by Christa Orth
Sarah wrote about the trip in her “Final Report from Russia,” specifically about the needs of Russians infected with and affected by HIV:
“The prevention problems are basically that there is no sex education and no methadone. VERY SIGNIFICANT problems…
…I was really impressed with the straight Harm Reduction, former addict activists. They are focused on winnable goals, seem to have wisdom about how to go about getting the drugs they need, and I feel that they will succeed in improving treatments. Although getting those treatments to more than 10% of the million infected Russians is another matter.“
(Read all of Sarah’s report here.)
What ACT UP did in the United States and in Europe was to bring thousands of people to the streets in massive protest. Jim Hubbard told me he learned the issue of protest is complicated in Russia because of what’s legal and illegal. Even a small gathering of activists can risk massive police harassment and anti-gay violence. One person can legally protest with a sign, but otherwise there are real limitations around how protesters can resist homophobic, AIDSphobic, and racist policies.
Jim said some AIDS activists are hopeful because they experienced a recent unexpected victory. They have been concentrating their efforts protesting the lack of access to HIV/AIDS drugs — there are grinding bureaucratic problems getting drugs for people with HIV. After repeated protests at the Health Ministry, they weren’t seeing any movement in their favor. So they decided to do something no one else had ever done, and they staged a protest at Russian President Vladimir Putin’s office. A few days later, they actually got a response, a small win in a much larger war.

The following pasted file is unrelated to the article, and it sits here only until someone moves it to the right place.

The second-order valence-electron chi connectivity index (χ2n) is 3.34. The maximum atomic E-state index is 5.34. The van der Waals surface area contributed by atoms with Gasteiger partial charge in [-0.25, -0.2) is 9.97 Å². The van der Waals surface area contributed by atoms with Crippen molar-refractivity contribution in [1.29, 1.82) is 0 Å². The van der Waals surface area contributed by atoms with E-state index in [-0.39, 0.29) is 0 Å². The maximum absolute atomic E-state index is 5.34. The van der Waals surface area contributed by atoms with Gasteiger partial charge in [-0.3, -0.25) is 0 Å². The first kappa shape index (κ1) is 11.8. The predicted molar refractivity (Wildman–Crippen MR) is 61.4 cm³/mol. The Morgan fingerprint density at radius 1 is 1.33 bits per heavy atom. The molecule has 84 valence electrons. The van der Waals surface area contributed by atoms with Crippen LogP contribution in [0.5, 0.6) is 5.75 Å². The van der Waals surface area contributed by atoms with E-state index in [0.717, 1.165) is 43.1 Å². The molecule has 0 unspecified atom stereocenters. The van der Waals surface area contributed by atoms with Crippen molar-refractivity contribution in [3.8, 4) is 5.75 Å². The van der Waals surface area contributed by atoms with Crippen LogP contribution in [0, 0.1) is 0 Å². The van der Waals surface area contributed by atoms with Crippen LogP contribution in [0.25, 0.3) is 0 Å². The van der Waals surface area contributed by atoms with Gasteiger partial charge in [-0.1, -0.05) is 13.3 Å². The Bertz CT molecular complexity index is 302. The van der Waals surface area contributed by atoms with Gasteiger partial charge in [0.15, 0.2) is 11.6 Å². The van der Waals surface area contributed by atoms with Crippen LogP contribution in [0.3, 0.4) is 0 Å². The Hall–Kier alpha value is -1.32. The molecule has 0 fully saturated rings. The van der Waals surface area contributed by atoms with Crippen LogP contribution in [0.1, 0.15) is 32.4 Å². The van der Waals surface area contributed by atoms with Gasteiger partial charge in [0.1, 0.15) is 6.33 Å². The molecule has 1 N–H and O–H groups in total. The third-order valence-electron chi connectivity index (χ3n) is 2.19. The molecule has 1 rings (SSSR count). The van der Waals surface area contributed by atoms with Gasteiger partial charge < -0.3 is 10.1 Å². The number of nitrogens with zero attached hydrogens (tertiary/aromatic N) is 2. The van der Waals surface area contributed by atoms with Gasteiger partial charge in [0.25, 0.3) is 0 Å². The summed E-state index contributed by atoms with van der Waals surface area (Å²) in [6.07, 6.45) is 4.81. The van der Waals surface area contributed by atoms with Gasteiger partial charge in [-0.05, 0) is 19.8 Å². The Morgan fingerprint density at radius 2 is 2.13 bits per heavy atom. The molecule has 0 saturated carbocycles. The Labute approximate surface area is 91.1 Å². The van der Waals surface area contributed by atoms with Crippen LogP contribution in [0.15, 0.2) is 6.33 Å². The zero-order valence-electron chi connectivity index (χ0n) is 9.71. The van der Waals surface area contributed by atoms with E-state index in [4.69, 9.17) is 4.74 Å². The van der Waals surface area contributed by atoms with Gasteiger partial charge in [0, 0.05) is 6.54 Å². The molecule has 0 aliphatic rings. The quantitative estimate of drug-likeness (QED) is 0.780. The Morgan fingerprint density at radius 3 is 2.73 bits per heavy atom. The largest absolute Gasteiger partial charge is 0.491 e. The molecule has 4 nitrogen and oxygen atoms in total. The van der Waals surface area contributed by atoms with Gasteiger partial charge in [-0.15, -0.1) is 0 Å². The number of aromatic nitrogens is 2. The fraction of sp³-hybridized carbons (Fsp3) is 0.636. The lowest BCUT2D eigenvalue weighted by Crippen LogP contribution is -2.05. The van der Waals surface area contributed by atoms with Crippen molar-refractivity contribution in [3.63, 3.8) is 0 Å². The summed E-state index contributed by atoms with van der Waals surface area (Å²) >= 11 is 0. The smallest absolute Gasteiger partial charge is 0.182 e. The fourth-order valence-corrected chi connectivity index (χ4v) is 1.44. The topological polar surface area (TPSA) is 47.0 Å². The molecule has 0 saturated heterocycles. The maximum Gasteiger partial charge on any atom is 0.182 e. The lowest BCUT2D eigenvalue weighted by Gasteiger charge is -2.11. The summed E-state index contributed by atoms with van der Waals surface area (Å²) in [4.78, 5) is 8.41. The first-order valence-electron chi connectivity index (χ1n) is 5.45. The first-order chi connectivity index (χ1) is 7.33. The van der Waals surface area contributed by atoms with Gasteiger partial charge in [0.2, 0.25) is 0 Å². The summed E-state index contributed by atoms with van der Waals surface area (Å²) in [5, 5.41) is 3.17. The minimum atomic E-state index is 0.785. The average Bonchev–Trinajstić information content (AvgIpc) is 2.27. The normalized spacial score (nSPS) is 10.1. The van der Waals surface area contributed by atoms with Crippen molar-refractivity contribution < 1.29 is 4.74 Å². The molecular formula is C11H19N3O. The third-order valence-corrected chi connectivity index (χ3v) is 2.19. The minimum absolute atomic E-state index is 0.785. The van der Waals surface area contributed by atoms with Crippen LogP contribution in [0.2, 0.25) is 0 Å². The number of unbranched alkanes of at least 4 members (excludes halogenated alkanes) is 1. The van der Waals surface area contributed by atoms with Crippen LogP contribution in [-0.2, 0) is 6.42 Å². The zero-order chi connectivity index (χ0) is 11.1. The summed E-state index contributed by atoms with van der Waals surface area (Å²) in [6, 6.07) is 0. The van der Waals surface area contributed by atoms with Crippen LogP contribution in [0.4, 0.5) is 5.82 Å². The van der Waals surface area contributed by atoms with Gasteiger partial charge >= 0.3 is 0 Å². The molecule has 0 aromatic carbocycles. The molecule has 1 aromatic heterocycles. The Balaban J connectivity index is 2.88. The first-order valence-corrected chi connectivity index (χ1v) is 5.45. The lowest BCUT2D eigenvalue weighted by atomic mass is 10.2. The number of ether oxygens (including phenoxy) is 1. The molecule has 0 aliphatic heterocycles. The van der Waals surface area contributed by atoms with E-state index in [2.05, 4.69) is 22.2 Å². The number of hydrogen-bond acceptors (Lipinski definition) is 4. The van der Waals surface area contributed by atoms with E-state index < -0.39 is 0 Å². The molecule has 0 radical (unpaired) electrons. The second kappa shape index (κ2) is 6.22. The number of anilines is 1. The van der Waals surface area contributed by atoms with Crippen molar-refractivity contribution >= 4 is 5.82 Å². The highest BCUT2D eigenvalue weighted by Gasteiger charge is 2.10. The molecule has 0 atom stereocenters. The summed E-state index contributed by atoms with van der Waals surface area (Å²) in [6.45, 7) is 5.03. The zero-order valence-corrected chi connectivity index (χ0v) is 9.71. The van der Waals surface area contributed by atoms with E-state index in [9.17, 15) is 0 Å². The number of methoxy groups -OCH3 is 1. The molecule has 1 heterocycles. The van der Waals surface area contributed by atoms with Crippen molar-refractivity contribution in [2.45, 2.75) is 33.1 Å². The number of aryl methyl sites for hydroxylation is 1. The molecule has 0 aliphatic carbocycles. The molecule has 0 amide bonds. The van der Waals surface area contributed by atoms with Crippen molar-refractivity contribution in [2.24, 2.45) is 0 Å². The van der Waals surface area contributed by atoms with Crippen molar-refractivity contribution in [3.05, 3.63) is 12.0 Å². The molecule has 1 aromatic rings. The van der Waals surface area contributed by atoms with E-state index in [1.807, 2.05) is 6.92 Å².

Jim hopes that learning about ACT UP will help motivate even more people to get involved with social movements in Russia, and around the world. He said Russians are experiencing targeted political violence, it’s not merely gay bashing, and it’s not random. It’s critical for activists around the world to find ways to help the oppression in Russia — boycotting vodka and the Olympics is not an effective method. Jim says it’s most important to work with Russian advocates, and to “be supportive of Russians in ways that are helpful to them.”
A group of people working collectively translated the film into Russian to give Russian-speakers access to these ideas. It has been a labor of love to bring the film’s message to the people. I asked Genia Odesser, one of the Russian translators, why he thinks it’s important to share the legacy of ACT UP with activists in Russia.
“I think the most important effect that United in Anger can have is not just about LGBT people and people with AIDS, but about human rights and about the dignity of any one person in Russia. There are many more discriminated groups and parts of the population who are discriminated against besides LGBT people and people with AIDS. It’s about the whole country and its whole people.
The reason is that people don’t really believe that they can fight for their rights that the Constitution gives them, and they can get success. They don’t trust themselves. It’s about everything: health care, electoral frauds, ethnic and gender discrimination and racism, about corruption. United in Anger can show the people there are some possibilities to change things, even if you are not many and you have nothing except yourself and a couple of friends with the same problem. It can teach the technology of protest and fighting for rights, whatever the problem is.
Traditionally Russians are very patient with their government and leaders, and they have to learn to fight for themselves like people in other countries have learned and are still learning. American and Western European people are maybe a little more advanced in this and can share their experiences. ACT UP was a very powerful part of them. It was for me also the biggest reason why I did the translation.I wanted to share thе skills of protest and the skills of fighting with the Russian people, and with the Russian opposition.”
Read more about Jim and Sarah’s trip in the Moscow Times.
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